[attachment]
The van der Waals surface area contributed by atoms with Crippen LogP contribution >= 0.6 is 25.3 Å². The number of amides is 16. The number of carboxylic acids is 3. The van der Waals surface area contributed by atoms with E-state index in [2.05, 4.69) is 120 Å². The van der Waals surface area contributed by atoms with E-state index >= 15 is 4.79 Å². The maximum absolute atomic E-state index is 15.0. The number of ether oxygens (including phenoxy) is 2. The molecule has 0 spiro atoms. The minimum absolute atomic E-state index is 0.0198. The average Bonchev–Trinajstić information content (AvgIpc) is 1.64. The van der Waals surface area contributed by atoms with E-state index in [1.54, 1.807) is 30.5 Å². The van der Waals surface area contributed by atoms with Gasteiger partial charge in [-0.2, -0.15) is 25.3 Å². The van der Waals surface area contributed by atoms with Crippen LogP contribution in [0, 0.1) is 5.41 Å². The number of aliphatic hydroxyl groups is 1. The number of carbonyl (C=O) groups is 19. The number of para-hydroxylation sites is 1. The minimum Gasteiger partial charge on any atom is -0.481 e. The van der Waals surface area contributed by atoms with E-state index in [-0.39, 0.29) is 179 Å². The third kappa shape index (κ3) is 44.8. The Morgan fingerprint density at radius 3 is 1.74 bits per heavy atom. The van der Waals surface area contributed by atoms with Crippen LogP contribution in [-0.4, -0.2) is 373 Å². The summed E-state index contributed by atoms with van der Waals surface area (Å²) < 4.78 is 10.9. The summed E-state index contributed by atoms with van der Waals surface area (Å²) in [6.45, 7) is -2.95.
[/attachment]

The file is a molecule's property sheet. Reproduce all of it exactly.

The van der Waals surface area contributed by atoms with Crippen LogP contribution >= 0.6 is 25.3 Å². The number of amides is 16. The number of carboxylic acids is 3. The van der Waals surface area contributed by atoms with E-state index in [2.05, 4.69) is 120 Å². The van der Waals surface area contributed by atoms with E-state index >= 15 is 4.79 Å². The maximum absolute atomic E-state index is 15.0. The number of ether oxygens (including phenoxy) is 2. The molecule has 0 spiro atoms. The minimum absolute atomic E-state index is 0.0198. The average Bonchev–Trinajstić information content (AvgIpc) is 1.64. The van der Waals surface area contributed by atoms with E-state index in [1.54, 1.807) is 30.5 Å². The van der Waals surface area contributed by atoms with Gasteiger partial charge in [-0.2, -0.15) is 25.3 Å². The van der Waals surface area contributed by atoms with Crippen LogP contribution in [0, 0.1) is 5.41 Å². The number of aliphatic hydroxyl groups is 1. The number of carbonyl (C=O) groups is 19. The number of para-hydroxylation sites is 1. The minimum Gasteiger partial charge on any atom is -0.481 e. The van der Waals surface area contributed by atoms with E-state index in [-0.39, 0.29) is 179 Å². The third kappa shape index (κ3) is 44.8. The Morgan fingerprint density at radius 3 is 1.74 bits per heavy atom. The van der Waals surface area contributed by atoms with Crippen LogP contribution in [-0.4, -0.2) is 373 Å². The summed E-state index contributed by atoms with van der Waals surface area (Å²) < 4.78 is 10.9. The summed E-state index contributed by atoms with van der Waals surface area (Å²) in [6.45, 7) is -2.95.